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The Story of Self-Publishing

A new post here, or read it below:

While the success of Hugh Howey–top-selling book sales, movie deal, major print-only contracts–has garnered increasing media attention, those who still wish to denigrate self-publishing are quick to say, “But he’s special! He’s an outlier! One success doesn’t mean anyone else can succeed!”*

Howey takes that on himself here, and it is a marvelous piece.

I didn’t step into self-publishing with the expectation of becoming the next multi-million dollar success. I wanted people to read what I wrote. I wanted to earn a little money from doing what I enjoy. Self-publishing was the way to do it. I don’t have to worry about whether my publisher will follow through on commitments, keep the work in print, contract with shell companies in order to reduce my royalties to pennies, or sell the right to publish my work to another company as part of a bankruptcy deal.

I’d rather everything be all my fault. Fail or succeed–it’s all my fault. Self-responsibility produces less anxiety than lack of control, and far less than learned helplessness.

*This is a variant of the snobbish, “Who do you think you are?” which is more often a finger-pointing way of saying, “Don’t you know who I am?”


( 2 comments — Leave a comment )
Apr. 5th, 2013 04:28 pm (UTC)
I've watched a lot of folks get involved with self-publishing. Some, I'm sad to say, are a joke. There are a couple of people like you, though, that have done such an awesome, professional job, that I root for you and hope you'll be very successful with your books. (Of course, I've also read your work and know it's great, where I've read for some other folks too, and there's wasn't.)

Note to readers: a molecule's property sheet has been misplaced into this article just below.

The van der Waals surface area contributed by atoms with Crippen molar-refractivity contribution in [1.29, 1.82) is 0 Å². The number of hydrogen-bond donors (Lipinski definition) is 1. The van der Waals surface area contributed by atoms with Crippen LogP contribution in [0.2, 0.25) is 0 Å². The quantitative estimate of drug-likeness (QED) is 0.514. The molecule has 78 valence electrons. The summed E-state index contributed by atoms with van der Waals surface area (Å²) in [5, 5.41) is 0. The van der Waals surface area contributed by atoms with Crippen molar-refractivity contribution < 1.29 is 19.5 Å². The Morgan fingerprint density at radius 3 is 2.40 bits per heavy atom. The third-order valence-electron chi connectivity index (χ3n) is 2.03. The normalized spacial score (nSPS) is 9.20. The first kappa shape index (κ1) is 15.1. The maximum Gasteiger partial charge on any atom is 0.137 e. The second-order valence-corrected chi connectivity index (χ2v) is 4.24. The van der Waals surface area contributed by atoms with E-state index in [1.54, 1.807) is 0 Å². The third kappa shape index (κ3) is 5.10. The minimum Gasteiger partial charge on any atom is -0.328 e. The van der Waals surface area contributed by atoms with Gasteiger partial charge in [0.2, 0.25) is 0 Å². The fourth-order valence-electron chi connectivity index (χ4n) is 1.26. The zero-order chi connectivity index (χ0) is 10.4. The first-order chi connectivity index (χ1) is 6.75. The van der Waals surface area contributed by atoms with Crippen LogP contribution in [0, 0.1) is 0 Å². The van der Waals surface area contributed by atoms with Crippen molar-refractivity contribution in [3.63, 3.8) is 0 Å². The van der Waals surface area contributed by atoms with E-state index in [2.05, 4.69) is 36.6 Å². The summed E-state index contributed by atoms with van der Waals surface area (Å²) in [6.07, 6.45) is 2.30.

Apr. 7th, 2013 02:14 am (UTC)
There is a great deal of awful stuff up there, I agree. But I think there are two sides to the advantages of self-publishing. One is found by those who tell good stories, present them professionally, and discover their readership. That's been the "standard" measure for whether self-publishing is the "right" choice, or if it is successful.

The other is found by those who use self-publishing the same way bands use local bars and small-town fairs. It's a way to test the waters, and to find out what works and what doesn't. That's part of what Howey is talking about. Sometimes the bands are booed off the stage; sometimes a writer's work is panned. Sometimes the bands make people want to sing along and dance; sometimes the writer's work connects with the readership.

While driving back from St. Louis, I listened to a woman on NPR talk about how Twitter and blogging gave her a chance, as a comedian, to discover what worked with her audience. Not with agents, not with other writers, and not with industry professionals. With her *audience.*

I think that's the other side of self-publishing story. On the job training, so to speak. :)

( 2 comments — Leave a comment )


Blair MacGregor

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